A still from The Mary Tyler Moore ShowBettmann / Getty

Mary Tyler Moore was a sitcom star who redefined what a sitcom could be, both onscreen and behind it. She was an actress who became a producer, a Hollywood mogul who worked hard to change her industry. Moore, who died Wednesday at the age of 80, was a TV icon in the 1960s and ’70s whose on-screen persona radically changed with the times she lived in and helped set new benchmarks for America’s image of the working woman. She died of cardiopulmonary arrest in Greenwich, Connecticut, after contracting pneumonia.

Born in Brooklyn in 1936, Moore began her Hollywood career as a dancer in television commercials in the late ’50s, before landing bit parts on various serialized dramas. In 1961, she was cast as Laura in The Dick Van Dyke Show, Carl Reiner’s showbiz sitcom about Rob Petrie (Dick Van Dyke), the head writer for a TV variety show. Moore was the definitive image of the harried, though supportive, sitcom wife of the early 1960s, a restrictive role that she nonetheless managed to stand out in. The Dick Van Dyke Show emphasized slapstick physical comedy; Moore and Van Dyke, who both came up in Hollywood as dancers, were rare comic talents who invented many of the vaudevillian aspects of the sitcom pratfall.

Moore was 24 when she was cast in The Dick Van Dyke Show, which ended in 1966 after 158 episodes. In 1964, when she won her first of two Emmy Awards for her performance on the show, she joked in her acceptance speech, “I know this will never happen again.” (She would go on to defy that prediction a total of five times.) In 1969, Moore and her second husband Grant Tinker formed the TV production company MTM Enterprises, and hired James L. Brooks and Allan Burns to create a sitcom focused on her. The Mary Tyler Moore Show launched on CBS in 1970 and ran for seven seasons, and to this day remains a foundational work for the medium, establishing comedic (and dramatic) tropes that helped revolutionize what the still-young medium could accomplish.

As Mary Richards, Moore was an unusual female character for America in the early ’70s: a single woman who, at the age of 30, moves to Minneapolis for a job at a local TV news station after being jilted by her longtime boyfriend. It was seen by studios as a gamble—that an actress so ensconced in the public eye as a married woman could play a single, independent one (in the initial pitch, Mary Richards was divorced, which was altered to satisfy nervous executives).

The Mary Tyler Moore Show was a hit, the jewel of CBS’s Saturday night programming, winning three consecutive Emmys for Outstanding Comedy Series as well as three trophies for Moore, and many more for the ensemble that included Ed Asner, Ted Knight, Valerie Harper, Cloris Leachman, John Amos, and Betty White. Beyond its success, it was a show that was unafraid to talk about topics long considered off-limits for television, such as pre-marital sex, equal pay for women, homosexuality, infidelity, and divorce. In a famous fifth-season episode, Mary is jailed for refusing to reveal a journalistic source in court.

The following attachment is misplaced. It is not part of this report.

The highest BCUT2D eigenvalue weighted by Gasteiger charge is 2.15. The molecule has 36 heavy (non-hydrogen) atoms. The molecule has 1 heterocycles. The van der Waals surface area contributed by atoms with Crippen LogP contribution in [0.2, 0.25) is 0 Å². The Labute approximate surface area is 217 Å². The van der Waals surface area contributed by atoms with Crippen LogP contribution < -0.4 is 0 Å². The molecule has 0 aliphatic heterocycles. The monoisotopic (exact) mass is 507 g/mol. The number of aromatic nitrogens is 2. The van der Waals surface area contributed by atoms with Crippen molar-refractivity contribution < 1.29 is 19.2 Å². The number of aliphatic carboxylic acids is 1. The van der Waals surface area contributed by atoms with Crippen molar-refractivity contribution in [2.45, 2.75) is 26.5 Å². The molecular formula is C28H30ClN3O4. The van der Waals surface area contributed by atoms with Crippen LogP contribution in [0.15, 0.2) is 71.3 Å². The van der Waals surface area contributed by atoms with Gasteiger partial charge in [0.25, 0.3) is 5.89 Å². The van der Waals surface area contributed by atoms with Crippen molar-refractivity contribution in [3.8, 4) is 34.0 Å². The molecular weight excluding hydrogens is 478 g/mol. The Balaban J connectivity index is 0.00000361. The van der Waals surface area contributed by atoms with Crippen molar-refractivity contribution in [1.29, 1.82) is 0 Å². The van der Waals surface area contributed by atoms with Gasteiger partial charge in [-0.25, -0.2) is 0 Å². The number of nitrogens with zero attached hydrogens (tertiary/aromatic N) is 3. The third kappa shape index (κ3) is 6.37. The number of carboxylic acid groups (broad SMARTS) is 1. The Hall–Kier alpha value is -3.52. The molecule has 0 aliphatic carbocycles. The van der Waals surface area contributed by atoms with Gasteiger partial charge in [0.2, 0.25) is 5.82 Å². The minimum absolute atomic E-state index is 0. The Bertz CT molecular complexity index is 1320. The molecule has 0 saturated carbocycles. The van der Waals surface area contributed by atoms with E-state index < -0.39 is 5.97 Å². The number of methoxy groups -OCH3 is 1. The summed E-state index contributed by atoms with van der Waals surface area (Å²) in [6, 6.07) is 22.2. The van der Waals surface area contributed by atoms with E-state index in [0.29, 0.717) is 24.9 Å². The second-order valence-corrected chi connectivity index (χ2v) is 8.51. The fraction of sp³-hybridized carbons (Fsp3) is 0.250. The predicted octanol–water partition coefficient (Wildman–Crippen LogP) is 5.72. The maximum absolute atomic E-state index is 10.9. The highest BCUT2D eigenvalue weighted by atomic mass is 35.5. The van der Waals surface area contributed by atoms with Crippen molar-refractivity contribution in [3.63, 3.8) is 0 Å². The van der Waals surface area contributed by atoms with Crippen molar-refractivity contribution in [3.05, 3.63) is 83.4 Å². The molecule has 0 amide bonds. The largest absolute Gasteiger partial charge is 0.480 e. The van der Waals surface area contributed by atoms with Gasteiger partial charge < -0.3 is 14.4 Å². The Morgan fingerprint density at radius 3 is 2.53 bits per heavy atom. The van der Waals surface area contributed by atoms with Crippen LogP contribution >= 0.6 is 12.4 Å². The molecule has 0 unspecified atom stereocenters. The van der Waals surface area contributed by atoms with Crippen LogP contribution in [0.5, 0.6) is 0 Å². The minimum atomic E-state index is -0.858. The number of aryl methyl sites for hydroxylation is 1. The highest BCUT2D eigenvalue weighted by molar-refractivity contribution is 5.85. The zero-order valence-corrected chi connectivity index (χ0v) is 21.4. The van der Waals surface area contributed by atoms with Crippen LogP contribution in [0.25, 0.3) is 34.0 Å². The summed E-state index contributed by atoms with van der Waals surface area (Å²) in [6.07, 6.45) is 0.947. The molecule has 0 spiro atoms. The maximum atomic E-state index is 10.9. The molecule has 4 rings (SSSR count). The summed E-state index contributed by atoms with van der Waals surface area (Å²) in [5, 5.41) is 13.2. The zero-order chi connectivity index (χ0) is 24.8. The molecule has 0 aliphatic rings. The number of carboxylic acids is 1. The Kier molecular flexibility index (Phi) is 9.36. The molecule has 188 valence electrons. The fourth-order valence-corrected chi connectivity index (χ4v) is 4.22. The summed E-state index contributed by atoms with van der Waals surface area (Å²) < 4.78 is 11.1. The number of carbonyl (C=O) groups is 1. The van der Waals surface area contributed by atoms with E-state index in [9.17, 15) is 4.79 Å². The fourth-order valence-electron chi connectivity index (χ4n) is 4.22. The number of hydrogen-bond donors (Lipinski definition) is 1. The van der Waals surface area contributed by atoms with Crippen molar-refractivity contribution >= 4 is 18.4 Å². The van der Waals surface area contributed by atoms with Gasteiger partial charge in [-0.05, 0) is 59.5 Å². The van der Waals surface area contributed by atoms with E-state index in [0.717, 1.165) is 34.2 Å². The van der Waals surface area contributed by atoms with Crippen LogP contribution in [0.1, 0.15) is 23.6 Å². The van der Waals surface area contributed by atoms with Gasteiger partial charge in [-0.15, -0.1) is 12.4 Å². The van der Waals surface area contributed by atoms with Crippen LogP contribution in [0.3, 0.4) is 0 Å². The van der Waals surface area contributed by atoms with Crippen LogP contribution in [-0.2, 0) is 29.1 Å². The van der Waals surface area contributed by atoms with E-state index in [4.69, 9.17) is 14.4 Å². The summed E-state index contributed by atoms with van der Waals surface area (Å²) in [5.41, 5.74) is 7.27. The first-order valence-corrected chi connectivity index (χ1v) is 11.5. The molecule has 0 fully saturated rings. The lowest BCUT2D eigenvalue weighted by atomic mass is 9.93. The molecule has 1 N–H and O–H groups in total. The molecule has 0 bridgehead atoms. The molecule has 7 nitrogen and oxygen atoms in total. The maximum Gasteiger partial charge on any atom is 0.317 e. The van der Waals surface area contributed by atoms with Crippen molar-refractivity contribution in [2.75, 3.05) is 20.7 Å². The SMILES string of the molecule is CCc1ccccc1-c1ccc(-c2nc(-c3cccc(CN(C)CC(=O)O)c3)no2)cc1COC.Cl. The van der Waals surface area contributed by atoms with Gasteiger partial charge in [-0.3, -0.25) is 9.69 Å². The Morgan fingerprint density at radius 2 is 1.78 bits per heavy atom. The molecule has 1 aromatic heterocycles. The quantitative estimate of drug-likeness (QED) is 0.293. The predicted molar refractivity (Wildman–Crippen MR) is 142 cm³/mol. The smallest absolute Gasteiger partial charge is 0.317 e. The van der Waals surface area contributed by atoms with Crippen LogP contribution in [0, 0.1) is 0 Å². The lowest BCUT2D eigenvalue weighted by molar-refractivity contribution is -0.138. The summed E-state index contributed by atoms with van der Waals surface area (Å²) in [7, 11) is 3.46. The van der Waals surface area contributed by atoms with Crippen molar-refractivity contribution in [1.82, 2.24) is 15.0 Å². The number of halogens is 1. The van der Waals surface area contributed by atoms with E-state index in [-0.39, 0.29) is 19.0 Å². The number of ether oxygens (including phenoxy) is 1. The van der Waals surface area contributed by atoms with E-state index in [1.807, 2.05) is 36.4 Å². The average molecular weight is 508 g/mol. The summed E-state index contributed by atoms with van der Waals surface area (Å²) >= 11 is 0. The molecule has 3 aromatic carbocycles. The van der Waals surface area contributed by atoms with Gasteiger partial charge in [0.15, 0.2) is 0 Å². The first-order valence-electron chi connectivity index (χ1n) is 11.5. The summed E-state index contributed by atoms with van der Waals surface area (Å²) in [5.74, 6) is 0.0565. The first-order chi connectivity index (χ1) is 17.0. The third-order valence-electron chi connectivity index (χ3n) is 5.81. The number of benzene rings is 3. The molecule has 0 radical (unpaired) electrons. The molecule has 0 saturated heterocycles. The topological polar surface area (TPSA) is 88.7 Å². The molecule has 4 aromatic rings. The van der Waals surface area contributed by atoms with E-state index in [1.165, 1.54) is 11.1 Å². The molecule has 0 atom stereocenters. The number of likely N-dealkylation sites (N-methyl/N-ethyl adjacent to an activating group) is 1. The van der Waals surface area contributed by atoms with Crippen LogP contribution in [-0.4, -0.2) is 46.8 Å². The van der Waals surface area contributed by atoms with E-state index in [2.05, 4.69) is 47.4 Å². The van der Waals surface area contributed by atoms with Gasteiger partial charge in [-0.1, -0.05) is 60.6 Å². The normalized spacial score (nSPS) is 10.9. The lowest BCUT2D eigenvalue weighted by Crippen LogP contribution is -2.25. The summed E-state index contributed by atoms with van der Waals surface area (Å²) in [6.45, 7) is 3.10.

Mary was a liberated woman in an era of television where such characters were scarce. Moore was similarly powerful behind the scenes, using her clout to hire a revolutionary number of female writers for the show (including the legendary Treva Silverman, who won an Emmy in 1974) and to spin off some of its best characters into similarly progressive sitcoms. Rhoda Morgenstern (played by Harper) became the star of Rhoda, which ran for 5 seasons on CBS; Leachman’s character became the star of Phyllis; and Asner’s grumpy boss character was the lead of the great Lou Grant, one of the unusual examples of a sitcom spinning off a realistic, gritty drama.

Moore ended the show in 1977 as ratings began to flag, then struggled to re-establish her foothold, with her variety series The Mary Tyler Moore Hour flopping in 1979 and a new sitcom titled Mary bombing after 13 episodes in 1985. She appeared infrequently in films, largely rejecting the industry after appearing in the 1969 Elvis Presley drama Change of Habit (in which she played a nun who falls for the musician). Her next film role came in 1980, where she played the stiff, repressed matriarch of Robert Redford’s Oscar-winner Ordinary People (she was nominated for an Academy Award but lost to Sissy Spacek for Coal Miner’s Daughter). It was an uncommon sighting of her serious side—one she could employ with devastating effectiveness— and a glimpse of a weighty film career that could have been.

In her later years, Moore rarely acted and instead focused on charity work, especially seeking to secure funding for diabetes research (Moore was diagnosed with the disease at the age of 33) and campaigning for animal rights. She went public about suffering from a drinking problem in the 1980s, bringing further awareness to an under-discussed problem of the era. In the ’90s and onward, she acted only occasionally: She played Ben Stiller’s mother in an incredible two-scene performance in 1996’s Flirting with Disaster, and was a memorable guest star on That ’70s Show in 2006, but such appearances were few and far between. In 2011, Moore had brain surgery to remove a meningioma, which further reduced her public appearances. In announcing Moore’s death on January 25, her representative Mara Buxbaum praised a staggering legacy:

A groundbreaking actress, producer, and passionate advocate for the Juvenile Diabetes Research foundation, Mary will be remembered as a fearless visionary who turned the world on with her smile.

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